GreenBlue staff kicked off our monthly documentary series last week with a viewing of WASTE LAND. Geneva Hodges and other staff share their responses to the film.
“One man’s trash is another man’s treasure.” This quote was taken literally by the renowned Brazilian artist, Vik Muniz, on his year-long journey in Rio de Janeiro and the world’s largest landfill. This film was inspirational, beautifully filmed, and emotionally affective, all characteristics which make a good film great, but most importantly for me, it was incredibly relevant to the type of change that we hope to enthuse in the world. Muniz’s artistic creations were exceptionally beautiful, and his philanthropic motives for crafting his art were just as stunning, but I was most moved by the obvious dedication and pride of the self-chosen pickers of recyclable materials, who were documented in this film. They saw the value and importance in collecting recyclable materials for reuse, and we hope that one day this mentality will become the norm throughout the world.
Eric DesRoberts: This film was gripping from start to finish. Artist Vic Muniz brings stories and images from largest landfill in the world (Jardim Gramacho) into our homes. Focusing on the lives of the recyclable pickers that work at the landfill, Muniz captured the tragic awe of garbage by making enormous masterpieces of some of the workers using only materials from Jardim Gramacho. Of the many things this film offered, I found the transformation of workers’ emotions particularly interesting. From local pride, to shame and aversion, and eventually leading to hope and aspiration, it is amazing how something considered waste can be so rich in terms of technical nutrients and social significance.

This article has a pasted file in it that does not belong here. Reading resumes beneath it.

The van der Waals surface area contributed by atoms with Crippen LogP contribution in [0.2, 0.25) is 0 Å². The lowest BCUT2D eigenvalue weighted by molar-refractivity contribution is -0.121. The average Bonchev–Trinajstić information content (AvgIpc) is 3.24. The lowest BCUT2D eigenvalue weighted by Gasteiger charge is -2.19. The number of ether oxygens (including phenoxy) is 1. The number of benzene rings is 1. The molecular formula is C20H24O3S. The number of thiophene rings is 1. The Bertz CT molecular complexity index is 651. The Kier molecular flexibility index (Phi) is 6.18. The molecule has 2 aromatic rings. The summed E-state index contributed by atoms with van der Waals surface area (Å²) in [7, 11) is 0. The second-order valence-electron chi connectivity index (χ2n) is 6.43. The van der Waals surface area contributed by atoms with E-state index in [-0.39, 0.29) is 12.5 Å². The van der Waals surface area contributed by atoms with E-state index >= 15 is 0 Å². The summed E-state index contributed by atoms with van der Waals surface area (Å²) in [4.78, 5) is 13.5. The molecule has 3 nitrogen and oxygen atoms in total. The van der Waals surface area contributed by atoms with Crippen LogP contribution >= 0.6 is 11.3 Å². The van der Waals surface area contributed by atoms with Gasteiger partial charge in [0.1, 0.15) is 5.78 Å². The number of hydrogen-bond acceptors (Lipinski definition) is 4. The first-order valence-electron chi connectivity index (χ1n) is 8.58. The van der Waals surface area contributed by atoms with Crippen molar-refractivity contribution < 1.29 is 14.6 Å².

Liz Shoch: One of the catadores (waste pickers) featured in the movie Waste Land had a motto: 99 is not 100. The more I think about it, the more I like it. It’s irresistible in its simplicity! His point was that even though he worked all day on a literal mountain of garbage, each piece of recyclable material he pulled out was one more piece that didn’t stay buried in that mountain. It’s a good mantra for those of us wishing we could wave a magic wand and make things just a bit easier in all aspects of life. Its simplicity applies just as equally when the garden needs weeding as when we look around and the real world doesn’t live up to our vision of a “sustainable” world. Big successes are few and far between, but “99 is not 100” reminds me that all the little things I do to make better packaging recovery a reality are having some small impact. Combined with all the small impacts others are making, together, we may be making a visible dent in that mountain of garbage.
Erin Malec: We talk a lot about the end of life of materials in our office, but to see such overwhelming images of what the end of life actually looks like in Jardim Gramacho was disheartening. To meet the workers, who literally clean up the mess of our society, and to see how they and Muniz extract value and beauty from such a setting was inspiring.